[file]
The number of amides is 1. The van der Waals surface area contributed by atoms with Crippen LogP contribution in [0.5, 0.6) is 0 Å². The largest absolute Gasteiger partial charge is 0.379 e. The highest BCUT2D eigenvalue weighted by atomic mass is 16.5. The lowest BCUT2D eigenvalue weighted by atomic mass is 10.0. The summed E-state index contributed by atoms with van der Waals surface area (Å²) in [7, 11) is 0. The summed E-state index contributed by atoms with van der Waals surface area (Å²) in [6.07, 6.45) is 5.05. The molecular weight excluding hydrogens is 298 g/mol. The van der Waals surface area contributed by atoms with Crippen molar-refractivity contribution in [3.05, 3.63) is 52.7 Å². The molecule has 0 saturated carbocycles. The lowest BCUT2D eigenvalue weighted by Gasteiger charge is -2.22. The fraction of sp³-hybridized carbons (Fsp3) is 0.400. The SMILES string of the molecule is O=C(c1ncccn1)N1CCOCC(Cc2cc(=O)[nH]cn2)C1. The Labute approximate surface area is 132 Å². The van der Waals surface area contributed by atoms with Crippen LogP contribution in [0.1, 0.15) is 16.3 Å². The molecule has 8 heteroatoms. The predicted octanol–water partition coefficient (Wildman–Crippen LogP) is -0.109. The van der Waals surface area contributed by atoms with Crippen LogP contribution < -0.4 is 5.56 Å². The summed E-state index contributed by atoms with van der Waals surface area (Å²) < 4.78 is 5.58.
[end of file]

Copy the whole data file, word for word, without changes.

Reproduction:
The number of amides is 1. The van der Waals surface area contributed by atoms with Crippen LogP contribution in [0.5, 0.6) is 0 Å². The largest absolute Gasteiger partial charge is 0.379 e. The highest BCUT2D eigenvalue weighted by atomic mass is 16.5. The lowest BCUT2D eigenvalue weighted by atomic mass is 10.0. The summed E-state index contributed by atoms with van der Waals surface area (Å²) in [7, 11) is 0. The summed E-state index contributed by atoms with van der Waals surface area (Å²) in [6.07, 6.45) is 5.05. The molecular weight excluding hydrogens is 298 g/mol. The van der Waals surface area contributed by atoms with Crippen molar-refractivity contribution in [3.05, 3.63) is 52.7 Å². The molecule has 0 saturated carbocycles. The lowest BCUT2D eigenvalue weighted by Gasteiger charge is -2.22. The fraction of sp³-hybridized carbons (Fsp3) is 0.400. The SMILES string of the molecule is O=C(c1ncccn1)N1CCOCC(Cc2cc(=O)[nH]cn2)C1. The Labute approximate surface area is 132 Å². The van der Waals surface area contributed by atoms with Crippen LogP contribution in [0.1, 0.15) is 16.3 Å². The molecule has 8 heteroatoms. The predicted octanol–water partition coefficient (Wildman–Crippen LogP) is -0.109. The van der Waals surface area contributed by atoms with Crippen LogP contribution < -0.4 is 5.56 Å². The summed E-state index contributed by atoms with van der Waals surface area (Å²) < 4.78 is 5.58.